canned "You don't need that." or "I don't understand xxx" messages on them.

>2. If an object is just scenery, then should it be mentioned at all? Should
> the 4 chairs from above even be mentioned in the room description?

When I write fiction (or anything, for that matter), I write the first pass as
though I'm speaking it, then I go back and cull anything that doesn't directly
relate to what I'm trying to say. If the chairs don't have a purpose in pushing
the plot forward, don't put 'em in. If they do, integrate 'em in to the
environment in a reasonable manner. If the user wants to pick 'em up, make 'em
concrete park benches.

>So, anyone have thyme to offer some sage advice for a rosey cheeked newbie :)

Me too, or, as the model railroading folks say, "I'm an armchair IF writer",
ie: I spend a lot of time dreaming.

Dan


Neil K. Guy

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Jun 13, 1996, 3:00:00 AM6/13/96
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Kathleen Fischer (kfis...@greenhouse.llnl.gov) wrote:
: 1. Should a player be aware that a particular object is of no use to them

: in a game? For example, you walk into the kitchen and there is a table
: with 4 chairs. Should the chairs be completely scenery?

Well, my feeling is that the chairs should behave as much as possible
like chairs. You should be able to sit on them, stand on them, put things
on them, etc. I feel this question generally boils down to "do you want
the user to be able to pick the thing up?"

This question - I dunno. I feel that red herrings are important for
adding ambience to a game, if they're objects that make sense in the
context of the game. Like most people I dislike mad treasure hunts, where
you end up with a ballpoint pen, a turkey baster, a rearview mirror, a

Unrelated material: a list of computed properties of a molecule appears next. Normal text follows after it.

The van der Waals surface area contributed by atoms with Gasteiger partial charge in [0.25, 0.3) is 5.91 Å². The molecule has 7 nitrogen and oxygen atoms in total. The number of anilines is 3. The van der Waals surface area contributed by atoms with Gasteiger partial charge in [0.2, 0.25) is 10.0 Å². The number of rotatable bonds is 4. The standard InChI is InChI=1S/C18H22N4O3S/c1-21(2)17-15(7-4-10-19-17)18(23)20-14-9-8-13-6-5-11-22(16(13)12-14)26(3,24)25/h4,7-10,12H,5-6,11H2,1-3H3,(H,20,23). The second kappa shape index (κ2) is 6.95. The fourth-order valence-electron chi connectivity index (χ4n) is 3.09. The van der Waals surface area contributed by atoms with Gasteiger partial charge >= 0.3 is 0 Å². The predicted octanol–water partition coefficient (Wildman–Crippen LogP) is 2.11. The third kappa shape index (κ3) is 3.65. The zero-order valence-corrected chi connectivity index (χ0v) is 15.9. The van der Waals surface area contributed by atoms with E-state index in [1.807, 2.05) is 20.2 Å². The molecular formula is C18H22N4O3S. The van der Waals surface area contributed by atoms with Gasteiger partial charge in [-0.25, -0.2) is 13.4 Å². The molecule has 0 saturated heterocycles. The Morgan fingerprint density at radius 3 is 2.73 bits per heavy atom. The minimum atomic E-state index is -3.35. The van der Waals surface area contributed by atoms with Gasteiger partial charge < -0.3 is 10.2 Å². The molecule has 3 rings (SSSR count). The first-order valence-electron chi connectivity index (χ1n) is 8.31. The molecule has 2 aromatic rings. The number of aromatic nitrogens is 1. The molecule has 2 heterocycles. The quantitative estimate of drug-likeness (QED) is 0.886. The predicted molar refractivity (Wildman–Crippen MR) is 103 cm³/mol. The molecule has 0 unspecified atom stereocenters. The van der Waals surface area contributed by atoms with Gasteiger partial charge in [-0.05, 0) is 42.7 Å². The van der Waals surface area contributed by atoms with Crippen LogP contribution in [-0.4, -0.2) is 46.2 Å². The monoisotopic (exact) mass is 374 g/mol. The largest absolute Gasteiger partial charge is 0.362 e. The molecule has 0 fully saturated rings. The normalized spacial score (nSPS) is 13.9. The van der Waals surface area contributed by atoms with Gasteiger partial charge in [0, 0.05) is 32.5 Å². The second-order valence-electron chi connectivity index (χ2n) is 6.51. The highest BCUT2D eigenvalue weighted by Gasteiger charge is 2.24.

small blueberry and a portable nuclear reactor and have to figure out
which thing is useful. However I'm quite happy with a convincing array of
objects, particularly if some have more than one use. Or if a problem can
be solved more than one way.

I think games need a fair whack of objects, else they end up seeming
like old Adventure games - lots of roaming around empty underground
caves. The problem is then managing tons of items. What I end up doing
is making as many of them as possible bolted down (though not mere
decorations - they can actually do a few things) and so more manageable. Or
inaccessible in some reasonable way.

One thing I really dislike, however, is the standard "That item isn't
important; leave it alone" message. I feel it shatters the illusion far
more obviously than subtler ways of making objects clearly unavailable
to the player.

- Neil K. Guy

--
n...@vcn.bc.ca * Neil K. Guy * ne...@sfu.ca

Nulldogma

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Jun 13, 1996, 3:00:00 AM6/13/96
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> One thing I really dislike, however, is the standard "That item isn't
> important; leave it alone" message. I feel it shatters the illusion far
> more obviously than subtler ways of making objects clearly unavailable
> to the player.

Such as "You pick up the chair, but feel so foolish lugging it around that